During gamescom I got chance to check out an impressive hands-off demo of Control, an upcoming third-person shooter from Max Payne developer Remedy.
Control sees lead character Jesse battling through The Oldest House, a mysterious environment that shifts, twists, and defies logic itself – imagine House of Leaves via X-Files.
You fight through this space using a shapeshifting gun and telekinetic powers. The mechanics contrast against the bizarre setting, ensuring there’s a cohesiveness and predictability to your actions.
Outside of the strange surprises that await in the set-pieces, story sequences, and character interactions, Remedy is attempting to ensure everything behaves exactly as you would expect when you interact with the world.
Powering this cohesiveness is a new physics engine. The studio’s last game, Quantum Break, relied on Havok for its physics simulation, whereas Control is opting for another piece of mysterious middleware.
“There are elements to it that I’m not sure I can talk about,” game director Mikael ‘Mixu’ Kasurinen tells me when I ask about the physics tech behind Control. “We have an awesome physics engine, that’s what I can tell you. We’re using middleware, but I’m not sure it’s information we can release yet.
“I feel like there’s an opportunity with physics-based gameplay that I think some games have attempted in the past – great games like Psi-Ops and Second Sight, which we really like – but it was also limited in a way. I’m not saying Psi-Ops is a bad game, but they took an approach where you felt the limitations of the physics. We didn’t want to have it like: ‘Here’s this table you can pick up, but you can’t pick up the chair’. We wanted to have it so if it looks like you can pick it up, you can. If it looks like you can destroy it, you can.”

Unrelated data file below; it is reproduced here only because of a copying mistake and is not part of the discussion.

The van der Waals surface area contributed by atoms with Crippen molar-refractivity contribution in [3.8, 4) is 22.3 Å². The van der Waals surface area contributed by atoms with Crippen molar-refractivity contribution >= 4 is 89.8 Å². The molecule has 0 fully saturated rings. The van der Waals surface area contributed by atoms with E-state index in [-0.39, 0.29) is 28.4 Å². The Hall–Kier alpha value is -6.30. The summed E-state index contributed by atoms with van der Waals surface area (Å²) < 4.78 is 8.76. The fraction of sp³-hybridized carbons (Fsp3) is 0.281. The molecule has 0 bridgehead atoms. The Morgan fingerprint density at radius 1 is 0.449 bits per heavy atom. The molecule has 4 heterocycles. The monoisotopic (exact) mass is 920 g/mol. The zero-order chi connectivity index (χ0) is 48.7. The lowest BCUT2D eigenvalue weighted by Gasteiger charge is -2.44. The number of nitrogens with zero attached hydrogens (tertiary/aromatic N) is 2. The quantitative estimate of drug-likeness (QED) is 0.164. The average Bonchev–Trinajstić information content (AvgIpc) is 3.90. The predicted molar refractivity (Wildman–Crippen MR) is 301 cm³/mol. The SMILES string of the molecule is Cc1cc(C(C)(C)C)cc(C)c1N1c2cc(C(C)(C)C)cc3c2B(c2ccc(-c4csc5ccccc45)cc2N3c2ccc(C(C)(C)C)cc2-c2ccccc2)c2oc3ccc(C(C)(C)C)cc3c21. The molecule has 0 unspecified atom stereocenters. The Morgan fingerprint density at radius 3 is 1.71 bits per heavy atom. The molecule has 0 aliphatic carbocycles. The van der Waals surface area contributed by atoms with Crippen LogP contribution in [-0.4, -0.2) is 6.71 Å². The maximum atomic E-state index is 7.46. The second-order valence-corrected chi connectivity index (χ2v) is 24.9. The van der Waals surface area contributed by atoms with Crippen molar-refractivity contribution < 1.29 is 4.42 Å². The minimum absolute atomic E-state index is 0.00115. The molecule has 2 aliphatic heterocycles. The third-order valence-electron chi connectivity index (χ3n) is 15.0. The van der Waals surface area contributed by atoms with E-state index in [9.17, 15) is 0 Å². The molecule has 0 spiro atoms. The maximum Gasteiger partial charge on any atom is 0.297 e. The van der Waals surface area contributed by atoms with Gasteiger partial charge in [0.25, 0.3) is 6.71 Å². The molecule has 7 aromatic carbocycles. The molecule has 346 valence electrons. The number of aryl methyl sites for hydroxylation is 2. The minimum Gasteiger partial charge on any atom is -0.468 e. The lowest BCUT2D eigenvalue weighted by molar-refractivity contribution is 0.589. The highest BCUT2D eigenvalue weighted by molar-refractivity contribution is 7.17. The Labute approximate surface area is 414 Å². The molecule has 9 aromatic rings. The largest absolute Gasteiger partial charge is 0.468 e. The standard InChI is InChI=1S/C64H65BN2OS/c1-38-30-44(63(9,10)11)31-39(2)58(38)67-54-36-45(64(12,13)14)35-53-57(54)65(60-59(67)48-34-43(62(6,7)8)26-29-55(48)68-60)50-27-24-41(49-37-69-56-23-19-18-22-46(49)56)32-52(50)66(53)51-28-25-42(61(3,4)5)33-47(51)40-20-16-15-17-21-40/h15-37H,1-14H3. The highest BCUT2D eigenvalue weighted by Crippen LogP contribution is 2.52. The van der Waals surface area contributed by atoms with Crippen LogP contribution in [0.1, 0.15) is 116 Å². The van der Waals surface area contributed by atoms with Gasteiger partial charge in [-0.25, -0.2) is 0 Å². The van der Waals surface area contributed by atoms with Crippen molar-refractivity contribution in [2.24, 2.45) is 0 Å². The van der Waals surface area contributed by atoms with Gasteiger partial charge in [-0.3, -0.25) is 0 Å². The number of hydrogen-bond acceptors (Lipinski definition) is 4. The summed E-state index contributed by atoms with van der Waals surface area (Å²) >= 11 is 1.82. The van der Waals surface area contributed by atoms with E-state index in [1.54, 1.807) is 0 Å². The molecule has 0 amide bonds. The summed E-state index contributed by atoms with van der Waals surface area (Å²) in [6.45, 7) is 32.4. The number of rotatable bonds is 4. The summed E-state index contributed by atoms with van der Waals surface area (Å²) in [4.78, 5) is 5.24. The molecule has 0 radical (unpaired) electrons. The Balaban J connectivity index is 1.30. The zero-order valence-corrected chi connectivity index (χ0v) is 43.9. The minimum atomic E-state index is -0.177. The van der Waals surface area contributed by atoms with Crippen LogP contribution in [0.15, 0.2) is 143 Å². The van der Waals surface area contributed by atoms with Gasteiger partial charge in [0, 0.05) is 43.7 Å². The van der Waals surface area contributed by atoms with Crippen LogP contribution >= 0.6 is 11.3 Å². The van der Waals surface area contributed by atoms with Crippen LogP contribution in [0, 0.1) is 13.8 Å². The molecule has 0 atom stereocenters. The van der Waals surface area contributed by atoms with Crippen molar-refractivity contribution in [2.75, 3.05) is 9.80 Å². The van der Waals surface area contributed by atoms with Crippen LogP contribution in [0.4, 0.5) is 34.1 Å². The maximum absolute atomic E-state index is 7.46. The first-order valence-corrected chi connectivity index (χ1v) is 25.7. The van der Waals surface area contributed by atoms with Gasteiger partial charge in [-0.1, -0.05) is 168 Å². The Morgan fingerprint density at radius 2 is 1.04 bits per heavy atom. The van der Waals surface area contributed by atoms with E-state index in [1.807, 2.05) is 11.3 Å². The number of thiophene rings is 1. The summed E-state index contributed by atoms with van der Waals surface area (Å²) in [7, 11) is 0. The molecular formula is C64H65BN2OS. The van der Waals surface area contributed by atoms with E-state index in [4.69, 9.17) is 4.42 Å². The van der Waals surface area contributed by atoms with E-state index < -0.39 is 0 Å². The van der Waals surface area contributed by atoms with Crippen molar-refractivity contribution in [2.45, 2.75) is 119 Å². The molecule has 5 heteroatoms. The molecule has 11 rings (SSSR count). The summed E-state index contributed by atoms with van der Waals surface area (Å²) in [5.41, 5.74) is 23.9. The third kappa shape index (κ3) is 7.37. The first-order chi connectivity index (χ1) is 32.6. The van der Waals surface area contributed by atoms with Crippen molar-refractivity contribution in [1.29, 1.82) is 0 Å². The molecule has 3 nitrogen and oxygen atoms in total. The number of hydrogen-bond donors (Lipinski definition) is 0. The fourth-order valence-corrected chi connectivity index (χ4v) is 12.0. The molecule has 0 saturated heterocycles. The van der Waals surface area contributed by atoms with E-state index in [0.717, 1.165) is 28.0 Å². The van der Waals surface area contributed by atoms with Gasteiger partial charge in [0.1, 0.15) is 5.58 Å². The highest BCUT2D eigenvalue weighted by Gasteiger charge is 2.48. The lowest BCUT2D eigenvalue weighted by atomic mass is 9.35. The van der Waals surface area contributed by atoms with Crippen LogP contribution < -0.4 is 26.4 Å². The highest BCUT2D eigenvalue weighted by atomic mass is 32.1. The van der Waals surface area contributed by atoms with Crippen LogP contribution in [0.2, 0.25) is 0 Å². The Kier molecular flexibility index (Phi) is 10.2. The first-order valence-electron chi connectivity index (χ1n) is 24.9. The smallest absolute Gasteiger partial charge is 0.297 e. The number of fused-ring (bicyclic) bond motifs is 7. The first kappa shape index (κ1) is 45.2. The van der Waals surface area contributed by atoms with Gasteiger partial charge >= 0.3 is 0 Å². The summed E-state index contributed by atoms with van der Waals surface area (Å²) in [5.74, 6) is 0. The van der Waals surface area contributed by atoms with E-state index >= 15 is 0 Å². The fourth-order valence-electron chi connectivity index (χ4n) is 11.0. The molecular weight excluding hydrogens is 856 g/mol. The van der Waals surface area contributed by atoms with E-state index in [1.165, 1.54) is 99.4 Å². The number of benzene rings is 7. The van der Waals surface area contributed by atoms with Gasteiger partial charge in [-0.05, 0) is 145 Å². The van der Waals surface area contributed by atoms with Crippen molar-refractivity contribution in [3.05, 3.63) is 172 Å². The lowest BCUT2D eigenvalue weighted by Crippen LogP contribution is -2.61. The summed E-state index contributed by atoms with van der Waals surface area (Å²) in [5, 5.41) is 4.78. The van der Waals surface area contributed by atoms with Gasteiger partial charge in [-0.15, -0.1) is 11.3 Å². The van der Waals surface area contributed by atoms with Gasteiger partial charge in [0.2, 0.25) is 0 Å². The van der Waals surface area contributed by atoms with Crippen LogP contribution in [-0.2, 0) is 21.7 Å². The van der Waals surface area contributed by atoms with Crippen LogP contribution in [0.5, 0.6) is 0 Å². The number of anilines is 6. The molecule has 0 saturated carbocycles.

The largest object Jesse throws in the demo is a forklift, but Kasurinen says that’s not the biggest object players will get their hands (mind?) on. To add to the fantasy, the environment will also react to your barrage convincingly.
“All the materials are being designed with that in mind,” Kasurinen explains. “We have a very specific design for how concrete behaves, how wood behaves, how steel behaves, how glass behaves – then we want to ensure it’s cohesive and consistent throughout the entire world.”
As well as the new physics system, Control uses a new motion matching animation system. This will “get rid of some of the jankiness” you may have noticed in Quantum Break, where characters often had a loose idle animation and looked like they’d attended a Tory power stance seminar. It should also fix the slight lag between inputs and what happens on-screen.
Outside of that, the audio system has been revamped (though I couldn’t tell from the noisy show floor), and the final game will support that fancy new ray tracing tech from Nvidia. Remedy says all of this work has gone into the game to support a much larger, more freely explorable world.